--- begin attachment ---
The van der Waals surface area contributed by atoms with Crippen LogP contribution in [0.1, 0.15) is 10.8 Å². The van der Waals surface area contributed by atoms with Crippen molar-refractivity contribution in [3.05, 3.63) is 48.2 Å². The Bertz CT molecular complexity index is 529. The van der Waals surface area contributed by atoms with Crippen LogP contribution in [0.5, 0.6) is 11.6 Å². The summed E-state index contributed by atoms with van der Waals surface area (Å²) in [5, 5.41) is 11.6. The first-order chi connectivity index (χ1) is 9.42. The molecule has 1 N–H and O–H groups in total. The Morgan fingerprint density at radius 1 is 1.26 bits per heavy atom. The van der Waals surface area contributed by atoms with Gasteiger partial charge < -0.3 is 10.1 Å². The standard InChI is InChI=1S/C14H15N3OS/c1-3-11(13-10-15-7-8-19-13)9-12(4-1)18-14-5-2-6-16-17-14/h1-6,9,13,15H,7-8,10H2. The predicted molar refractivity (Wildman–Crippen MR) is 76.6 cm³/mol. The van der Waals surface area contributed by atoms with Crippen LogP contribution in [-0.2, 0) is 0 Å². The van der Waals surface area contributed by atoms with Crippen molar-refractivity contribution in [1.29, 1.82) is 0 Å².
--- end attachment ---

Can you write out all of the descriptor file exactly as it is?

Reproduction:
The van der Waals surface area contributed by atoms with Crippen LogP contribution in [0.1, 0.15) is 10.8 Å². The van der Waals surface area contributed by atoms with Crippen molar-refractivity contribution in [3.05, 3.63) is 48.2 Å². The Bertz CT molecular complexity index is 529. The van der Waals surface area contributed by atoms with Crippen LogP contribution in [0.5, 0.6) is 11.6 Å². The summed E-state index contributed by atoms with van der Waals surface area (Å²) in [5, 5.41) is 11.6. The first-order chi connectivity index (χ1) is 9.42. The molecule has 1 N–H and O–H groups in total. The Morgan fingerprint density at radius 1 is 1.26 bits per heavy atom. The van der Waals surface area contributed by atoms with Gasteiger partial charge < -0.3 is 10.1 Å². The standard InChI is InChI=1S/C14H15N3OS/c1-3-11(13-10-15-7-8-19-13)9-12(4-1)18-14-5-2-6-16-17-14/h1-6,9,13,15H,7-8,10H2. The predicted molar refractivity (Wildman–Crippen MR) is 76.6 cm³/mol. The van der Waals surface area contributed by atoms with Crippen LogP contribution in [-0.2, 0) is 0 Å². The van der Waals surface area contributed by atoms with Crippen molar-refractivity contribution in [1.29, 1.82) is 0 Å².